In Defense of Dirt: Why Kids Need Mud

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Let Them Get Dirty – Love, Science

June 29th was International Mud Day. That’s right! An entire day set aside to encourage children all over the world trudge through muck and make mud pies. Why, one might wonder, do we need such a thing? To correct a travesty: A recent study found that an entire generation is missing out on dirty play because their parents are too busy to deal with the mess.

[em]Confession: I’m totally guilty. A few weeks ago I decided I was going to put my trepidations aside and let my kids get messy. I gave them buckets, shovels, and the false impression that I was a-okay with the whole thing. A few minutes later, Little Dude ran to the back screen to announce he’d made something for me. The photos speak for themselves:[/em]


Oh. Boy.

I snapped a photo of his artwork and invited the boys in for a distraction. I mean movie. Lego Emmet took over while I frantically scrubbed the house. Baby steps.

Things we’ve established:  Mud is messy. Today’s kids rarely play in the mud.

What’s the big deal?

Science says we’re blowing it. Here’s why.

5 Scientific Reasons to Let Kids Play Dirty

 Mud pies aren’t just a touchstone for childhood nostalgia. They can make your kids healthier and happier, but that’s not the half of here. Here are a few science-backed reasons why you should let your kids play in the dirt.

Mighty Microbes: Muck makes kids healthier

I’ll be candid: I love science. I’m the kind of person who will dive right in to high-quality research with an open mind, trying to limit my own bias or, in this case, yucky factor. But I have my limits, people, and giving my kids the okay to actually eat their mud pies does not fall within them. Those with dogs smell what I’m stepping in (har, har, har). Nonetheless, there are plenty of excellent studies that suggest letting kids get dirty boosts their immune systems. As the creatively titled TIME article Why You Should Let Kids Eat Dirt points out, kids exposed to dirt, pet hair and even roach dander (yum) build antibodies that tend result in fewer allergies and more robust immune systems.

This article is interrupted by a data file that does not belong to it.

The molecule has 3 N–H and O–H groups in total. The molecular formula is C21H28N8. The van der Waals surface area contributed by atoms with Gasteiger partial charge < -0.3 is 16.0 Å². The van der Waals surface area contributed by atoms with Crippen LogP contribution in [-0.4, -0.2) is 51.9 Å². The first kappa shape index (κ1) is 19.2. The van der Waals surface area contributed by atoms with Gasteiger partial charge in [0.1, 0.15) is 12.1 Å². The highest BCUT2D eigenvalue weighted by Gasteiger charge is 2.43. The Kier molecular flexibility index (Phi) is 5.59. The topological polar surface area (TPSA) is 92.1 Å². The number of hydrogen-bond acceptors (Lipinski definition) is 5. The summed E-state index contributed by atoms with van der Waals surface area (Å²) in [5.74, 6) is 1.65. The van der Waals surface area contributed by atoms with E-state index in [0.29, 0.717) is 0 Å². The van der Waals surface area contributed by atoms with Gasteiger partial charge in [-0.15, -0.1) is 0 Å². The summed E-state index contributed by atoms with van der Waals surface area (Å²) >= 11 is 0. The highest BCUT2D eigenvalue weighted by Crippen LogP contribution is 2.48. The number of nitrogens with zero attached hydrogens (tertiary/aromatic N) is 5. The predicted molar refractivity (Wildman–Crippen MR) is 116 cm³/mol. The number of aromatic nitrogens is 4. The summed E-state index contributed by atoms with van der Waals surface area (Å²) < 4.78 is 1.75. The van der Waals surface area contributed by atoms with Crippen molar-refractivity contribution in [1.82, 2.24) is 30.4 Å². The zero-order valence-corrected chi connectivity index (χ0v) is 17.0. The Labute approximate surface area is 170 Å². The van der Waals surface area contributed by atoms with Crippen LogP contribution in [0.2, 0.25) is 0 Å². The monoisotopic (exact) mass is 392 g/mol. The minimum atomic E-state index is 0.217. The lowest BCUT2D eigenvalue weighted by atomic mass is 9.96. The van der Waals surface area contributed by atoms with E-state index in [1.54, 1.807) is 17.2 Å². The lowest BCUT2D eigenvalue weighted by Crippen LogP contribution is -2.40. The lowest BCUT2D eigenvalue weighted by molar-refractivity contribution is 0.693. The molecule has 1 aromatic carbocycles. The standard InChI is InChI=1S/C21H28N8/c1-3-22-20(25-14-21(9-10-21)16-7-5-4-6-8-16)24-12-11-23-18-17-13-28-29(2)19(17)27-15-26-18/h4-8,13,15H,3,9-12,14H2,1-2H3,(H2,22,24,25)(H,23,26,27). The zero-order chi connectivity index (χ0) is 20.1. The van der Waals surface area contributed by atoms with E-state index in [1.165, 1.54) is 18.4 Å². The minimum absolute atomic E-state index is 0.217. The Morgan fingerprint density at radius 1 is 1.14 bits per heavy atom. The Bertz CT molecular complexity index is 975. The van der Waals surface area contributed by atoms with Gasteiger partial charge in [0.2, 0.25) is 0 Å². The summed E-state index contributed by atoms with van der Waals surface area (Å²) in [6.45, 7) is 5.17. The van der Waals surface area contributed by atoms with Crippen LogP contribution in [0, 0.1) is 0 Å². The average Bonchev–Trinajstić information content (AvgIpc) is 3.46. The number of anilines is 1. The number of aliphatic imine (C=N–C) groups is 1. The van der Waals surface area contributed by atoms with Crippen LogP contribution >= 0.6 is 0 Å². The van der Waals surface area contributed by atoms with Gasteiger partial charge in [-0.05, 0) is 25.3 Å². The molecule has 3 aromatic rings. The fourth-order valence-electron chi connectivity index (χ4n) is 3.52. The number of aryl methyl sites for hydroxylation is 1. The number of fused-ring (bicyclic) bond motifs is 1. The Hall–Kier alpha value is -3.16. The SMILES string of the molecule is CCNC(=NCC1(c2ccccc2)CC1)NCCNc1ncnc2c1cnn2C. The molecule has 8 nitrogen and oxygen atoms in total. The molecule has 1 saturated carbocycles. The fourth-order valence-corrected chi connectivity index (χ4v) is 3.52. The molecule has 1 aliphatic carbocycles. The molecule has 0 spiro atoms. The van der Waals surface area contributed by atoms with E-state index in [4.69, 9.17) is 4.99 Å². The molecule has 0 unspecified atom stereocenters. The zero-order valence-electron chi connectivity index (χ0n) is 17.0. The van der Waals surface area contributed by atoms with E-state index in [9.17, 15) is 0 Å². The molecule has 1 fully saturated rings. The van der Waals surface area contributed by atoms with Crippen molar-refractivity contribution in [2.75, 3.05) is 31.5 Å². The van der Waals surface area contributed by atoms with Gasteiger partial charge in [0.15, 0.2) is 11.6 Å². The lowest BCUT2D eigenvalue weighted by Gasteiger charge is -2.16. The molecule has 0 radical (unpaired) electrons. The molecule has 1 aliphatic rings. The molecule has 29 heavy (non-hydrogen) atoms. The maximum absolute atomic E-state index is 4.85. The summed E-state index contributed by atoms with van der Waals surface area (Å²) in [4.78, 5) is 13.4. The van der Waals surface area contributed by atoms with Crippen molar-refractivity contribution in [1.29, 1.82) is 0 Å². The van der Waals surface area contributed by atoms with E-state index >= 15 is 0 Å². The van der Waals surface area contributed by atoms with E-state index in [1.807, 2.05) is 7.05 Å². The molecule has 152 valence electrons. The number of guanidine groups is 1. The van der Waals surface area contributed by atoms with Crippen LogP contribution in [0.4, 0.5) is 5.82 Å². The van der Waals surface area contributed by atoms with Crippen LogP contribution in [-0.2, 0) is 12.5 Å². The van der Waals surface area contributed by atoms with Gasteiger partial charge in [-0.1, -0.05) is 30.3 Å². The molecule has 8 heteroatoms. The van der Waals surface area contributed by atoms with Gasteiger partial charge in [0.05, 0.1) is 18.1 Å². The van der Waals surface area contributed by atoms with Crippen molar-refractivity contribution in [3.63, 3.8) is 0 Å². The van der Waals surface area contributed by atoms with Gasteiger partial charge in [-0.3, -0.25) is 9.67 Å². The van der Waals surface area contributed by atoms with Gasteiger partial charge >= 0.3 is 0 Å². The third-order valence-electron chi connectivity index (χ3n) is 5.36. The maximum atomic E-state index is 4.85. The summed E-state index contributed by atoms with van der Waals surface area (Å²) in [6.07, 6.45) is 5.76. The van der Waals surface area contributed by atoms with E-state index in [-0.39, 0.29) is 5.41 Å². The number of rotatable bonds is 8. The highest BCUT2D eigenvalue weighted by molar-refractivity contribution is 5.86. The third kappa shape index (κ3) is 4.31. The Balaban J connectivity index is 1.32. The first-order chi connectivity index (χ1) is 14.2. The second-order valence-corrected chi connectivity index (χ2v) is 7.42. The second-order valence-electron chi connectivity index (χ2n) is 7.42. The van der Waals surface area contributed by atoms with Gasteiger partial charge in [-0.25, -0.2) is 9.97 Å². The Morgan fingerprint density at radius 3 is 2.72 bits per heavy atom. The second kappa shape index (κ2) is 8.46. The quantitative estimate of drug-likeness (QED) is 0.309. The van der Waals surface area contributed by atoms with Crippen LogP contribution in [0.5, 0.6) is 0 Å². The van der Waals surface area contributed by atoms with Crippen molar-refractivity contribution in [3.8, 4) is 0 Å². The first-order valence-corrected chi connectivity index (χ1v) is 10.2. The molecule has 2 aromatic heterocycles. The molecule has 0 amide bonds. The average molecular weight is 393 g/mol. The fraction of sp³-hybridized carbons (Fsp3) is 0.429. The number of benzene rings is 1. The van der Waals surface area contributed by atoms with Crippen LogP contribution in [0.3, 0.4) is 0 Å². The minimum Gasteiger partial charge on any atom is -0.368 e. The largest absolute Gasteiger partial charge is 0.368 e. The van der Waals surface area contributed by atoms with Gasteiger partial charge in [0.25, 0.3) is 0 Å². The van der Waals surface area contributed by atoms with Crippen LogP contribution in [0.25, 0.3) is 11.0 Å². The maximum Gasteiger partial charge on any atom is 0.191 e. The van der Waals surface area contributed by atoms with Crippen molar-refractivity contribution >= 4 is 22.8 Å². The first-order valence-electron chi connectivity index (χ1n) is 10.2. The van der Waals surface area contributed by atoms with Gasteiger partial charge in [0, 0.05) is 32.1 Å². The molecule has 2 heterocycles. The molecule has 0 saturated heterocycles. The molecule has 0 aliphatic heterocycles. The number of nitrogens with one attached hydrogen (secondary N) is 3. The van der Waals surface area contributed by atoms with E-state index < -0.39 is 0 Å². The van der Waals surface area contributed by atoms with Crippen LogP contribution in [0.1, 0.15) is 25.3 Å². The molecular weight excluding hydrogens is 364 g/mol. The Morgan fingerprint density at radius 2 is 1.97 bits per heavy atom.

The Bright Side: Dirt makes kids happier

Want happier, less anxious kids? It may be time to flood the backyard. The National Wildlife Foundation reports that several studies–including one that tracked more than 2 million children–suggest playing in mud, climbing trees, and generally going a little wild outdoors increases kids’ serotonin levels. In other words, they tend to be happier, less anxious, and less stressed out. This is true for adults, too, by the way.

Soil Smarts: Case of the brain-boosting bacterium

A 2010 study presented at the General Meeting of American Society of Microbiology suggested that exposure to dirt’s mighty microbes may improve learning behaviors, and not just because it gets kids outside. According to the report, a particular soil bacterium called M. vaccae is thought to be the primary brain booster. For perspective: Mice who were fed live M. vaccae navigated researchers’ mazes twice as quickly and kept their cool under pressure. Note: It is likely no surprise to learn that M. vaccae deserves some of the credit for dirt’s antidepressive qualities.

The Outside Scoop: Mud = nature

Perhaps one of dirt’s best qualities is that it’s outside… mostly. That means kids playing in the mud are (hopefully) outside, too. The fact that getting out in nature is good for us is no long held secret, but we have reached a stage in our collective evolution when doctors actually prescribe hikes and park days. According to a report from Virginia Tech University, getting kids into green (or muddy) spaces encourages:

  • Social development
  • Fine and gross motor skills
  • Values and a sense of moral identity
  • Lorax-like environmentalism
  • Improvement in attention and other executive functions
  • Healthier bodies

The Family Bonus: Mud makes memories

In his book, How to Raise a Wild Child: The Art & Science of Falling In Love With Nature, Dr. Scott Sampson (of Dinosaur Train fame) describes a boot full of pollywogs as one of his most cherished, most important memories. Sampson certainly celebrates the squirmy sensation that comes with lugging freaking tadpoles in your footwear, but he also reflects on how lucky he was to have a mother let him. The moral of this story: Spending time with your kids outside, letting them get filthy, strengthens your family bond. It creates stories, maybe even traditions, to be shared for decades. What could be better than that?

Aimee Hosler Education Journalist
Founder |

Aimee Hosler has a snazzy husband, two boys, a dog, and official pedagogy-nerd status. She doubles as a freelance journalist specializing K-12 and higher education in general, and PBL, maker education and creative thinking specifically. Her articles have appeared in a variety of publications, including USA Today, TeachThought, Education World, The Global Digital Citizen Foundation, Yahoo! News, Teacher Portal and more. She lives in Virginia.

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